Jung says that “heroes are usually wanderers, and wandering is a symbol of longing, of the restless urge which never finds its object of nostalgia for the lost mother” (para 299, emphasis added). The dynamic play between the cosmic mind and its mother ‘object’ is the ‘Eternal Mind’s eternal recreation.’ He adds:
“The ‘realm of the Mothers’ has not a few connections with the womb (CW5, para 182).”
Again and Again in Jung’s writing we spiral around the primal relations of psychic life: light and dark, sun and moon, phallus and womb. Wholeness is realized in the both the dynamic relationality and divine unity of such opposing forces. Carl Jung saw this dynamic relationality in the hero myth as well. The creative force exists always in relation to its object: the sea, the night, the great womb of being. The hero is the image of the libidinal, instinctual, seeking, passionate aspect of psychic life as it knows wholeness through union with a sublime otherness. Such a phenomenological reading of mythology reveals a primordial pulsation in a dynamic play between the known and unknown, between revealed and hidden, between the primordial father and mother of psychic life.
There are many permutations on the hero myth, telling of the trials, tribulations, tragedies of the hero. If we condense the hero myth, however, and take it as a psychic fact, another view emerges. The hero myth reveals a primal relationality within psychic life. The creative force is heroic in so far as it completes its journey, finds its object, partakes in creative union, expressing the primal pulsation of life. This is the diastole and systole of psychic life, the expansion and absorption, transcendence and immanence.
By partaking in the rhythm of the flow we may realize the telos of psychic life, the aims of psychic life. τελος, a Greek word meaning ‘consummated goal.’ Here the consummation is both psychic union and divine union, the hieros gamos of being. Such divine union occurs not only at the end of life, at the end of a heroic journey, but in every moment of life– as the union of the conscious and unconscious, container and contained. Not as a collapse into a rigid sense of oneness, but as a realization of the primordial relationality of being.
This is the potential for wholeness found not only in the individual but in the collective social body as well. I believe that the social body has realized a state of collective transcendence. Over the last few thousand years we, the ‘collective ego’, have been in a process of transcending the mother– as earth, as ocean, as womb of life. In doing so we have split off from the totality of life. To find wholeness we, collectively and individually, must establish a connection, a reconnection to ‘lost Mother.’
With this shift, psychic life is no longer focused on ‘going beyond,’ but instead on discovering that which ‘lies within.’ As we shift from transcendence to immanence the collective imagination may begin to shift and reform– the Mother may open as a new horizon within psychic life. Here I am not speaking of the emergence of classic images of the ancient mother. Nor am I speaking of a return or regress to our Mother of origin. Instead, I am speaking of the emergence of something which is currently unrepresentable– beyond the ability of our current language to represent in verbal terms. Such knowledge always arises first in images, as seeds of new life, as represented through the minds of artists, poets and madmen. And then blossoms into words, bearing fruit in the actions of the social body.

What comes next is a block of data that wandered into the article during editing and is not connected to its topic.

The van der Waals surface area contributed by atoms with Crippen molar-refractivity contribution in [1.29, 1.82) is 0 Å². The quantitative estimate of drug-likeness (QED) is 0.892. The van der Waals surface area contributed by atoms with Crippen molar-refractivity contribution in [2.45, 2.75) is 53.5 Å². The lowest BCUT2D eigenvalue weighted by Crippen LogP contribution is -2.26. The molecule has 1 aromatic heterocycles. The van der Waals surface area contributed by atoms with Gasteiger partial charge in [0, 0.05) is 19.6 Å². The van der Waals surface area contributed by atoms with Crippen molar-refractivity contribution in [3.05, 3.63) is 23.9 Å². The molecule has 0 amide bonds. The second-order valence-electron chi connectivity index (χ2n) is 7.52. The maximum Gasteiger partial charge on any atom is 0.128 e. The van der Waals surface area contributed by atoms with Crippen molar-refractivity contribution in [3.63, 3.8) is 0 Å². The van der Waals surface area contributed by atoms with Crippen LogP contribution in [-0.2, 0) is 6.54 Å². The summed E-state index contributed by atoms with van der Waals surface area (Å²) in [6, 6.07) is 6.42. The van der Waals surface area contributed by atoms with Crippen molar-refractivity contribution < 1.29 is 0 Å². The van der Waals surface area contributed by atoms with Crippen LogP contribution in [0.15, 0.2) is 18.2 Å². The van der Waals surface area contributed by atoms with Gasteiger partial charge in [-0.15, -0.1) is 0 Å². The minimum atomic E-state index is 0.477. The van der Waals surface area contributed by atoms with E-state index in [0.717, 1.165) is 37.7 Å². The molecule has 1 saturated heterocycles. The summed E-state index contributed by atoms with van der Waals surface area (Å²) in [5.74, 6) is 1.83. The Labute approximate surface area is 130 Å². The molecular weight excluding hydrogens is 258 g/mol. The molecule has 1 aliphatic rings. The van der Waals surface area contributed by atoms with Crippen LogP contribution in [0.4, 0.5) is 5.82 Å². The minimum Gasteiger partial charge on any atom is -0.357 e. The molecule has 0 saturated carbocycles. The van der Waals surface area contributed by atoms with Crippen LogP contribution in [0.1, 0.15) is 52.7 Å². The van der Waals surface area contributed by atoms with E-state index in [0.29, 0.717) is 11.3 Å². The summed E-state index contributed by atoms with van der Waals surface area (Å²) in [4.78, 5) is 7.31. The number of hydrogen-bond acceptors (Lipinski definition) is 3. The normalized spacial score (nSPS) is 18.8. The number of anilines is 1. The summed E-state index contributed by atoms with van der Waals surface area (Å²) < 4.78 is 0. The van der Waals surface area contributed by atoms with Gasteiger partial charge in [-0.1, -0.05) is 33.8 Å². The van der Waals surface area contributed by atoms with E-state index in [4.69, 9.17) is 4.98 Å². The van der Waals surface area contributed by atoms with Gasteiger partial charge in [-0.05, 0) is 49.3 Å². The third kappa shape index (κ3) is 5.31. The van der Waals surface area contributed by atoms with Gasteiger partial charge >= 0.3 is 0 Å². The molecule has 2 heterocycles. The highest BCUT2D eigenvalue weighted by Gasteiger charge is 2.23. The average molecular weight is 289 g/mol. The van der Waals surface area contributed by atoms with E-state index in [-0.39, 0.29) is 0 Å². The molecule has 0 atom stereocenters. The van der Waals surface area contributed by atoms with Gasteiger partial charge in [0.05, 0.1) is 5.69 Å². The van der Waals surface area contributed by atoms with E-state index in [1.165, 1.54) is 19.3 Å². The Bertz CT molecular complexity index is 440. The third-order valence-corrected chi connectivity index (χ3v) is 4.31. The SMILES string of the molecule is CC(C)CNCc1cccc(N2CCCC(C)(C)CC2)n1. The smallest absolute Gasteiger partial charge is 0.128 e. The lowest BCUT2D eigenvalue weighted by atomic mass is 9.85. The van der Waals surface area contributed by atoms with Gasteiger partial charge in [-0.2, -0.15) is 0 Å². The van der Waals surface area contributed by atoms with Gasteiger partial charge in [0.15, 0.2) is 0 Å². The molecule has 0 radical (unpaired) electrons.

For those trapped in the false transcendence of the ego, the emergence of the mother into consciousness may appear in negative form only. She appears as the abyss, the void, the terrible mother– the womb as vacuity. For those with a connection to the Self— for the heart speaks the language of love— the experience is not one of emptiness alone, but of fullness also, of the emergence of multiplicity, of interwoven interrelationality between the father’s loving awareness and the mother’s compassionate embrace. It is here that the soul realizes its aim, and is reborn of/in divine union.
- Carl Jung, Cw 5, Symbols of Transformation (in US Pubic Domain, first published 1912)
- Immanuel Kant, The Critique of Judgement (1790)
- Otto Rank, Myth of the Birth of the Hero (1914)
In the Introduction to the Second Section of Symbols of Transformation (SoT), Carl Jung speaks of and quotes a section of Goethe’s Faust. In the story, Faust descends to the realm of the Mothers. Faust’s influence on Jung is particularly important for our reading of SoT.
In the second section of Symbols of Transformation, Carl Jung is taking us into the life of the mystic: a path of soul and of divine heart. Jung speaks of “the teachings of the mystics,” he says:
“when they [the mystics] descend into the depths of their own being they find ‘in their heart’ the image of the sun, they find their own life-force which they call the ‘sun’ for a legitimate and, I would say, a physical reason because our source of energy and life actually is the sun. Our physiological life, regarded as an energy process, is entirely solar” (para. 176).